lithium ion batteries used in extreme heat or cold can be prone to malfunctions and low performance. Purdue University engineers have developed a solution: a "thermal switch" made of compressible graphene foam, that dynamically adjusts to temperatures both inside and outside the device to maintain consistent thermal management.
“As electronic devices get smaller and more powerful, managing heat becomes a more crucial issue,” said Xiulin Ruan, professor of mechanical engineering, who studies nanoscale heat transfer and sustainable energy. “Most devices use passive thermal management, such as conduction and convection, to move excess heat. But this system isn’t tunable or adjustable, and doesn’t help at all in cold conditions.”
Other researchers have proposed various forms of thermal switches, which turn “on” to move heat away or turn “off” to keep the heat inside. But because these systems are either 100% on or 100% off, they lack the ability to variably adjust to changing temperatures, both inside and outside the device.
The solution came from postdoctoral researcher Tingting Du and master’s students Zixin Xiong and Luis Delgado, co-advised by Ruan and Amy Marconnet, associate professor of mechanical engineering, who studies the thermal properties of lithium ion batteries and other devices. They have developed a continuously tunable thermal switch based on compressible graphene composite foam.
Graphene foam is a commercially available product, built from nanoscopic particles of carbon deposited in a specific pattern, with small voids of air in between. When the foam is uncompressed, it acts as an insulator, with the air pockets keeping the heat in place. But when the foam is physically compressed, the air escapes, and more heat is conducted out through the foam. Depending on how much the foam is compressed, the amount of heat transfer can be precisely dialed in.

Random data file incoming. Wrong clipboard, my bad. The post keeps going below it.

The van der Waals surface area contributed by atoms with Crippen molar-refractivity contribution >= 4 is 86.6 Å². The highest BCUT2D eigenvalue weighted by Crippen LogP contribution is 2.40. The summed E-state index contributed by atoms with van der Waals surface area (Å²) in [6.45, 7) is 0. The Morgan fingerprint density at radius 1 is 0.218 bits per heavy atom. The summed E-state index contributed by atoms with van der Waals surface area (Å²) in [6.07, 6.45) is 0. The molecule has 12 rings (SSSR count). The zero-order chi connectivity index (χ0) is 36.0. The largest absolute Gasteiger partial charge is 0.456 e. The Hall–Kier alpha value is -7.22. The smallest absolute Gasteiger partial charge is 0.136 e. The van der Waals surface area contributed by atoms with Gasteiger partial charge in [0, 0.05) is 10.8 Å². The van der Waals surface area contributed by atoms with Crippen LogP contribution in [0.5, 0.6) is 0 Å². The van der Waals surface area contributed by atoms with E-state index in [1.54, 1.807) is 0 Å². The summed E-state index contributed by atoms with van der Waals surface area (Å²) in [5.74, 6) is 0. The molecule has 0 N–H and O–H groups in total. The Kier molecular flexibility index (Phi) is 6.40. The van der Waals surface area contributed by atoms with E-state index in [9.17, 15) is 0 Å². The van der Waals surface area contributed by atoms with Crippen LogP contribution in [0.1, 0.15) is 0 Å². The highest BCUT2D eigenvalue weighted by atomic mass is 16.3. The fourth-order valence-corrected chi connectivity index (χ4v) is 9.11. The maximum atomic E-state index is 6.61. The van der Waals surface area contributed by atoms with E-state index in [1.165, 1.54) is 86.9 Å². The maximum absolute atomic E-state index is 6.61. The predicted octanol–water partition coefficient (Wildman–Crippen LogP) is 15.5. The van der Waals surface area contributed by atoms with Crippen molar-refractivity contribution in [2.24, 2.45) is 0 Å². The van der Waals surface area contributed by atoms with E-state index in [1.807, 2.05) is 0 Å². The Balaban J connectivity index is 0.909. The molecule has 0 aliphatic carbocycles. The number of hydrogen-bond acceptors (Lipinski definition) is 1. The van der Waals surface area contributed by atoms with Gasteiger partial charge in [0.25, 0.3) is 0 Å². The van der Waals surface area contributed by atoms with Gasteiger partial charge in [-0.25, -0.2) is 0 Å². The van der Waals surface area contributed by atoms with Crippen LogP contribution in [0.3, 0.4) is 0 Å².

The Purdue researchers measured the thermal conductance of the foam at Purdue’s Birck Nanotechnology Center. They sandwiched a 1.2-millimeter-thick sample of graphene foam in between a heater and heat sink, and placed the system under an infrared microscope to measure the temperature and heat flow. When fully compressing the foam to a thickness of 0.2 millimeters, the thermal conductance went up by a factor of 8. “It functions like a resistor in an electrical circuit,” said Marconnet. “Instead of varying the amount of current flow, it varies the amount of heat it allows to pass.”
They also conducted an experiment in a chamber at Purdue’s Flex Lab that can create specific environmental conditions, and achieved similar results with ambient temperatures from 0° C (32° F) to 30°C (86° F). They placed the graphene foam atop a heat source to simulate an electronic device, and used thermocouples to measure the temperature. “This is important, because the thermal switch adjusts to temperatures both inside and outside the device,” said Ruan. “When the ambient is very hot, our thermal switch can transfer heat out to cool the batteries down, and when the ambient is too cold, our thermal switch can turn off heat transfer to keep the batteries warm.”
While the experiment is just a proof-of-concept, this form of dynamic thermal management has potential applications beyond just cell phones. It could potentially be used in larger electronics, electric car batteries, space vehicles, and even biomedical devices. “Our goal is to use thermal switches to keep all of these devices functioning effectively in varying environments, and improve their overall energy efficiency,” said Ruan.
The Purdue Research Foundation Office of Technology Commercialization has filed a patent application based on the thermal switching technology.